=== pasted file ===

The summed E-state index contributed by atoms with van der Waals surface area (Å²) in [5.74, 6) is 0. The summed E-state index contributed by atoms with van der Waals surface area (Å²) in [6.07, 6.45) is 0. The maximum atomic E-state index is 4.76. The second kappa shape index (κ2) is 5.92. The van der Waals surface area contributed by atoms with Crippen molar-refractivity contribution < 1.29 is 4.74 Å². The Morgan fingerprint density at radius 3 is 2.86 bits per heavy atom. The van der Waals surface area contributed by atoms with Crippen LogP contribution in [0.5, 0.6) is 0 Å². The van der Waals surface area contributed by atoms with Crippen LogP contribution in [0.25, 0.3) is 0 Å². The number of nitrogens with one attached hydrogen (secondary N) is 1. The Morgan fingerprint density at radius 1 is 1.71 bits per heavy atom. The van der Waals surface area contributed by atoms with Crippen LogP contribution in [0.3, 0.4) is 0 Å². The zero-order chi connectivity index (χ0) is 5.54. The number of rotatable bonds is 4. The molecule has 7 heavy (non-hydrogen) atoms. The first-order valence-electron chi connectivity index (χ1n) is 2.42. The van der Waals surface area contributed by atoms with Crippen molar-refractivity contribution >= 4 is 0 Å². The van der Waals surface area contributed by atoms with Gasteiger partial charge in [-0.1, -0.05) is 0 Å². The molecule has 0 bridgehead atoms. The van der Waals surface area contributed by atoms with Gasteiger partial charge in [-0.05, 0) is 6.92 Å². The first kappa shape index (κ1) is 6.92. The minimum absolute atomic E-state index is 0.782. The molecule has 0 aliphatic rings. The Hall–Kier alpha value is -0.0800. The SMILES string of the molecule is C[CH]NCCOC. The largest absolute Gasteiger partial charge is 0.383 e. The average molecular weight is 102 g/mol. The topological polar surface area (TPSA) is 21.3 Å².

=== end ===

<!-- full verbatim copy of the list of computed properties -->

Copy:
The summed E-state index contributed by atoms with van der Waals surface area (Å²) in [5.74, 6) is 0. The summed E-state index contributed by atoms with van der Waals surface area (Å²) in [6.07, 6.45) is 0. The maximum atomic E-state index is 4.76. The second kappa shape index (κ2) is 5.92. The van der Waals surface area contributed by atoms with Crippen molar-refractivity contribution < 1.29 is 4.74 Å². The Morgan fingerprint density at radius 3 is 2.86 bits per heavy atom. The van der Waals surface area contributed by atoms with Crippen LogP contribution in [0.5, 0.6) is 0 Å². The van der Waals surface area contributed by atoms with Crippen LogP contribution in [0.25, 0.3) is 0 Å². The number of nitrogens with one attached hydrogen (secondary N) is 1. The Morgan fingerprint density at radius 1 is 1.71 bits per heavy atom. The van der Waals surface area contributed by atoms with Crippen LogP contribution in [0.3, 0.4) is 0 Å². The zero-order chi connectivity index (χ0) is 5.54. The number of rotatable bonds is 4. The molecule has 7 heavy (non-hydrogen) atoms. The first-order valence-electron chi connectivity index (χ1n) is 2.42. The van der Waals surface area contributed by atoms with Crippen molar-refractivity contribution >= 4 is 0 Å². The van der Waals surface area contributed by atoms with Gasteiger partial charge in [-0.1, -0.05) is 0 Å². The molecule has 0 bridgehead atoms. The van der Waals surface area contributed by atoms with Gasteiger partial charge in [-0.05, 0) is 6.92 Å². The first kappa shape index (κ1) is 6.92. The minimum absolute atomic E-state index is 0.782. The molecule has 0 aliphatic rings. The Hall–Kier alpha value is -0.0800. The SMILES string of the molecule is C[CH]NCCOC. The largest absolute Gasteiger partial charge is 0.383 e. The average molecular weight is 102 g/mol. The topological polar surface area (TPSA) is 21.3 Å².